Seattle Mayor quietly exploring KeyArena remodel; still plans to pursue

Chris Daniels reports.

SEATTLE - If Chris Hansen passed the ball back to the city Tuesday, Mayor Ed Murray isn’t ready to execute a slam dunk.

In other words, Murray has other ideas for a new sports arena in Seattle, and it involves Key Arena.

The mayor's budget director, Ben Noble, told KING 5 that the mayor's office is quietly exploring a major renovation of Key Arena at Seattle Center. The facility was home to the NBA’s SuperSonics until 2008 when efforts to renovate and expand its size fell through, prompting the team’s sale and move to Oklahoma City.

"We've been approached by more than one legitimate group," Noble said. 

Noble says the 2015 AECOM report on a potential remodeling of Key Arena initially generated little interest.

"Nothing much came of it, at first," said Noble. But after the Seattle City Council rejected the street vacation Hansen’s group needs to go forward with a new arena in SoDo, the talk about the Key Arena option picked up.

Noble says the groups currently exploring Key Arena have bought into the AECOM study’s conclusion that pivoting the floor 45 degrees would allow for an NBA and NHL team to play there.  He added that the arena’s roof is not historically designated so that it could be torn down for the right project.

"There are perhaps legs," to the discussions, says Noble. He added that the interested groups believe they could contribute significant private money to redevelop Key without a pre-existing commitment for an NBA or NHL team. It's unclear if the groups would ask for any sort of public contribution, said Noble.

Noble would not confirm that arena and events conglomerate AEG is a potential bidder.  AEG Facilities currently operates Key Arena. AEG spokesperson Cassie Zebich declined to comment, saying only that "all inquiries will be handled by the mayor's office."

Noble says the talks are far enough along that the city is planning to issue an RFP (Request for Proposal) in December.  Noble says he believes the RFP plans explain why Hansen's group made their privately financed SODO arena pitch on Tuesday. And regardless of Hansen's offer, Noble said the city plans to issue the RFP.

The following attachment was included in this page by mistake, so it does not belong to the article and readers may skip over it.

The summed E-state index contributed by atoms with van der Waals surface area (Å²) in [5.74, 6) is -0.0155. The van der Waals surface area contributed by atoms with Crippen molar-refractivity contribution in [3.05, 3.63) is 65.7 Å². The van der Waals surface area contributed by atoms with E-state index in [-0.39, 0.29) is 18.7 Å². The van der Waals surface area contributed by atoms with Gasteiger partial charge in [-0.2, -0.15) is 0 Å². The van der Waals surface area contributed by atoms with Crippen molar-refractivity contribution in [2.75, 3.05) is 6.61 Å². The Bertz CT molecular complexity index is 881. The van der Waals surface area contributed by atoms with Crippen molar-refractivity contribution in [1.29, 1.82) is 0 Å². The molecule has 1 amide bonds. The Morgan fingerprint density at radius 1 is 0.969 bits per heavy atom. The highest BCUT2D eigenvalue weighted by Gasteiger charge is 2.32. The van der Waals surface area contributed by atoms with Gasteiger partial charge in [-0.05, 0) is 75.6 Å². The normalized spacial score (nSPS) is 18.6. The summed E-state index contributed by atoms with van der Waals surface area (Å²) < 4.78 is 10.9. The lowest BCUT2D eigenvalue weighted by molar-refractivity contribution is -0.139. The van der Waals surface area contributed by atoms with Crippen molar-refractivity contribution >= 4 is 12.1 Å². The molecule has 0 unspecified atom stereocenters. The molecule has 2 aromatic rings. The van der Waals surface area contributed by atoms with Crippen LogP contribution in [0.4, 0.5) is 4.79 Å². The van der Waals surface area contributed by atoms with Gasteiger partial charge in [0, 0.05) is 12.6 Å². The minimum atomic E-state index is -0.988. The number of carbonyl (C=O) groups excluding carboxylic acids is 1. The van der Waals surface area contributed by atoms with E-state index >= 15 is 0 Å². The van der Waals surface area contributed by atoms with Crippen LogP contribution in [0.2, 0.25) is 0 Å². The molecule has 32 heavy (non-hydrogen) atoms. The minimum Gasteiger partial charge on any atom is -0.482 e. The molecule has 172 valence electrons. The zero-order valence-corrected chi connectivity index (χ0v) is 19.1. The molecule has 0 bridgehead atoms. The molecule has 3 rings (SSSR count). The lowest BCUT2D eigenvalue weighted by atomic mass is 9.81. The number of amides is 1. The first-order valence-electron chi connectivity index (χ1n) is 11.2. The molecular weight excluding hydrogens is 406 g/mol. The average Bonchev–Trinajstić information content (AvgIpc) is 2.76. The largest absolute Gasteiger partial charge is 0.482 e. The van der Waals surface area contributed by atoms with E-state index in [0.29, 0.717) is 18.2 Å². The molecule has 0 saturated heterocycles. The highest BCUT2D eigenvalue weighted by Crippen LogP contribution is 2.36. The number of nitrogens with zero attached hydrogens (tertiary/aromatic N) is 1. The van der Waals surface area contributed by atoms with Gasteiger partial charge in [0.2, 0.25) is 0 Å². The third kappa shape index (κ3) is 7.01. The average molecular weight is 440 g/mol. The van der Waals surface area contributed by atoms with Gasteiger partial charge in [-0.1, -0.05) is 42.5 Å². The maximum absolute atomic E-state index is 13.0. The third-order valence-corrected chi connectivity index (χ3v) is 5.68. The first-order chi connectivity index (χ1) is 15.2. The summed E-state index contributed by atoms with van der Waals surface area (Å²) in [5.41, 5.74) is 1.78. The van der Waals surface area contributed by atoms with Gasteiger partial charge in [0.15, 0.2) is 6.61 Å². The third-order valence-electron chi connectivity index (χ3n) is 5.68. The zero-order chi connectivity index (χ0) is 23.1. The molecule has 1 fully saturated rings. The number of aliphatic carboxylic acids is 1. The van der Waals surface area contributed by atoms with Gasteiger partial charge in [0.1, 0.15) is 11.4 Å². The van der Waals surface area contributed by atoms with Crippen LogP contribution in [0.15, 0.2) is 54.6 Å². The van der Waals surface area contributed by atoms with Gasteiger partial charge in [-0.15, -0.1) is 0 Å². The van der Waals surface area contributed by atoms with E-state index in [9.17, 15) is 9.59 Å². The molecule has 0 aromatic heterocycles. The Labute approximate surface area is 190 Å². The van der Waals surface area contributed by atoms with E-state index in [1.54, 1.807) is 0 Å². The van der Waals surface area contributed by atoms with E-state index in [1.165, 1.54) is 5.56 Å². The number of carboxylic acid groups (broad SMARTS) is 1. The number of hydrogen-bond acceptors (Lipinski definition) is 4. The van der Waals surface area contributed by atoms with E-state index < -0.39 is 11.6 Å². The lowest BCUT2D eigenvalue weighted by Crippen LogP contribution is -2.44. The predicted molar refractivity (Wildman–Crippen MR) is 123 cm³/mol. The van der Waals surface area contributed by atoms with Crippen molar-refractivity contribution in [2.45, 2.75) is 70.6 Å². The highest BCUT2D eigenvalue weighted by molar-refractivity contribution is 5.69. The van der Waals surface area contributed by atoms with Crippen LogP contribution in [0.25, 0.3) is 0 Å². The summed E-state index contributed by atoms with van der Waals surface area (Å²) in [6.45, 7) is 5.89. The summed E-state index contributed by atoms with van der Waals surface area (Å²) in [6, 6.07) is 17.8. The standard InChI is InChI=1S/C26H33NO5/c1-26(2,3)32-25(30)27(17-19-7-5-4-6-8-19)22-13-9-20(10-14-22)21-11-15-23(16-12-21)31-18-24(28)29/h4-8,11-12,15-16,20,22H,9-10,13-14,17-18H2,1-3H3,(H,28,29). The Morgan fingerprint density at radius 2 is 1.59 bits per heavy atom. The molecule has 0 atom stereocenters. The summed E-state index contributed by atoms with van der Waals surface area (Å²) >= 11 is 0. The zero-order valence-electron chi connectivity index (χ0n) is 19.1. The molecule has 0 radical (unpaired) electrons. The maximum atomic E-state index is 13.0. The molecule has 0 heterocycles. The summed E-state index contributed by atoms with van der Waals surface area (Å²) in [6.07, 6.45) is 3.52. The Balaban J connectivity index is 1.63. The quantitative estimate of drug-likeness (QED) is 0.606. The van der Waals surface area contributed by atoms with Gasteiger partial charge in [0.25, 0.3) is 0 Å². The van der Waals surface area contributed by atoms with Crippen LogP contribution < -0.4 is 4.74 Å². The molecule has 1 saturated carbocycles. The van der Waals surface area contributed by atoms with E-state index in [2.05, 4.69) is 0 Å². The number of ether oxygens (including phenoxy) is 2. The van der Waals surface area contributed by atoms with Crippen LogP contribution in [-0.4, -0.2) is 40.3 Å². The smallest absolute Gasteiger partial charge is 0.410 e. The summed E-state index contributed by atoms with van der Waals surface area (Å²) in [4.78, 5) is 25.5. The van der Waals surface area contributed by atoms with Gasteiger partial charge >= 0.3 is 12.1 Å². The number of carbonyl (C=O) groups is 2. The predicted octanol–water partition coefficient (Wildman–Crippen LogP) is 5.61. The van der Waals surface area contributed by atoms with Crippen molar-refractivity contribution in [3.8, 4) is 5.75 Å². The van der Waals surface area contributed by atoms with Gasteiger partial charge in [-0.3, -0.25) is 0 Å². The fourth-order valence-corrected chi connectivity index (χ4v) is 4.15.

Concurrently, the city is also exploring a major renovation of Seattle Center.  Murray commissioned a summit last September to explore a makeover of the site’s northeast quadrant, including Memorial Stadium, the KCTS Building, and Mercer Garage. The Seattle School District also discussed the idea of building a new high school on the Seattle Center campus.

A KeyArena RFP is sure to raise plenty of questions regarding Hansen’s SODO proposal. Both sides say Hansen and Murray had a discussion this summer about the possibilities around KeyArena. Sources said Hansen didn’t raise objections to the city’s plans to explore Key Arena changes.

"We still remain in contact with the Hansen folks," said Noble. The city is also still currently contractually obligated to Hansen, via the MOU, until the end of 2017.

But Noble acknowledged that any RFP would have to address the significant transportation challenges in and around Seattle Center.  Parking that existed when the Sonics left in 2008 has been gobbled up by the Gates Foundation and new apartment and condo buildings.  Mercer Street remains a congestion problem, and King County Executive Dow Constantine said Tuesday that even if ST3 is approved there are more transportation challenges in Lower Queen Anne than SoDo.

"Transportation would have to be (part of the RFP)," said Noble.

Noble also said the mood at City Hall for Hansen's original MOU soured considerably after Steve Ballmer purchased the Los Angeles Clippers for $2 billion in 2014. He also says the city now believes it does not need Hansen's offer of $27 million to fill the Lander Street funding gap.

"We're reasonably sure we will secure some more state money soon," said Noble, "We've already planned to do Lander with or without an arena there."

Noble says he doesn't know how long the RFP could take, or what kind of environmental review would be needed, but said: "Competition, from the city's perspective, is a good thing."

Madison Square Garden has also been rumored, at City Hall, to have shown interest in the Key. MSG spokesperson Kimberly Kerns, told KING 5, "We are going to decline to comment."
 

Copyright 2016 KING


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